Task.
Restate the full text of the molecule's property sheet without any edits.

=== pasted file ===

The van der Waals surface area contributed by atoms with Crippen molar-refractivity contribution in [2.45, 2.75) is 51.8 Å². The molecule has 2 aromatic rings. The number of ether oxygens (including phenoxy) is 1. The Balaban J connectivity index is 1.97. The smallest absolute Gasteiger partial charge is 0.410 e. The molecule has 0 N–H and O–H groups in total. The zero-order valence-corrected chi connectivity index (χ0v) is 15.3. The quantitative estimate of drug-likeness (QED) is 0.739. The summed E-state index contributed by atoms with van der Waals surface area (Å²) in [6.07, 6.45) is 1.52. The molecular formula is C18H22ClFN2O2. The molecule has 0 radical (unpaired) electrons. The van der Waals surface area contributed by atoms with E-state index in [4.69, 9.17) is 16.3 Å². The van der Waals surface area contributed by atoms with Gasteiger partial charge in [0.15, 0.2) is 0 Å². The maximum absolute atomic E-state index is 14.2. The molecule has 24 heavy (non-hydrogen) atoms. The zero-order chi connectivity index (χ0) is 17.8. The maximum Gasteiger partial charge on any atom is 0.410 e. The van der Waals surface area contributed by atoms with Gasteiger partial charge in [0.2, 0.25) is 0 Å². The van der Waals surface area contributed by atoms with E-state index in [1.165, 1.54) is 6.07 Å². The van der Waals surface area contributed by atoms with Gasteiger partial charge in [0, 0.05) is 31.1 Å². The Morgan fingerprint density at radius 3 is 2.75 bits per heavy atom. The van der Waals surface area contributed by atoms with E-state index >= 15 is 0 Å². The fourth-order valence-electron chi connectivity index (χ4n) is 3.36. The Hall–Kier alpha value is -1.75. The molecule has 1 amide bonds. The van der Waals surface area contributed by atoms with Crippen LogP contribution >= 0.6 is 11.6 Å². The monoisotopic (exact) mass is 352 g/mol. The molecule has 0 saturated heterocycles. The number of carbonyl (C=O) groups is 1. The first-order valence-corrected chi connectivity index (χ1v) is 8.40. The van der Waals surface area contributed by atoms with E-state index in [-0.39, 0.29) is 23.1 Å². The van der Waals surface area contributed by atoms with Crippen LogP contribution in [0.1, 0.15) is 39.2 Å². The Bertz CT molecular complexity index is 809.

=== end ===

The van der Waals surface area contributed by atoms with Crippen molar-refractivity contribution in [2.45, 2.75) is 51.8 Å². The molecule has 2 aromatic rings. The number of ether oxygens (including phenoxy) is 1. The Balaban J connectivity index is 1.97. The smallest absolute Gasteiger partial charge is 0.410 e. The molecule has 0 N–H and O–H groups in total. The zero-order valence-corrected chi connectivity index (χ0v) is 15.3. The quantitative estimate of drug-likeness (QED) is 0.739. The summed E-state index contributed by atoms with van der Waals surface area (Å²) in [6.07, 6.45) is 1.52. The molecular formula is C18H22ClFN2O2. The molecule has 0 radical (unpaired) electrons. The van der Waals surface area contributed by atoms with E-state index in [4.69, 9.17) is 16.3 Å². The van der Waals surface area contributed by atoms with Gasteiger partial charge in [0.15, 0.2) is 0 Å². The maximum absolute atomic E-state index is 14.2. The molecule has 24 heavy (non-hydrogen) atoms. The zero-order chi connectivity index (χ0) is 17.8. The maximum Gasteiger partial charge on any atom is 0.410 e. The van der Waals surface area contributed by atoms with Gasteiger partial charge in [0.2, 0.25) is 0 Å². The van der Waals surface area contributed by atoms with E-state index in [1.165, 1.54) is 6.07 Å². The van der Waals surface area contributed by atoms with Gasteiger partial charge in [0, 0.05) is 31.1 Å². The Morgan fingerprint density at radius 3 is 2.75 bits per heavy atom. The van der Waals surface area contributed by atoms with E-state index >= 15 is 0 Å². The fourth-order valence-electron chi connectivity index (χ4n) is 3.36. The Hall–Kier alpha value is -1.75. The molecule has 1 amide bonds. The van der Waals surface area contributed by atoms with Crippen LogP contribution >= 0.6 is 11.6 Å². The monoisotopic (exact) mass is 352 g/mol. The molecule has 0 saturated heterocycles. The number of carbonyl (C=O) groups is 1. The first-order valence-corrected chi connectivity index (χ1v) is 8.40. The van der Waals surface area contributed by atoms with E-state index in [-0.39, 0.29) is 23.1 Å². The van der Waals surface area contributed by atoms with Crippen LogP contribution in [0.1, 0.15) is 39.2 Å². The Bertz CT molecular complexity index is 809.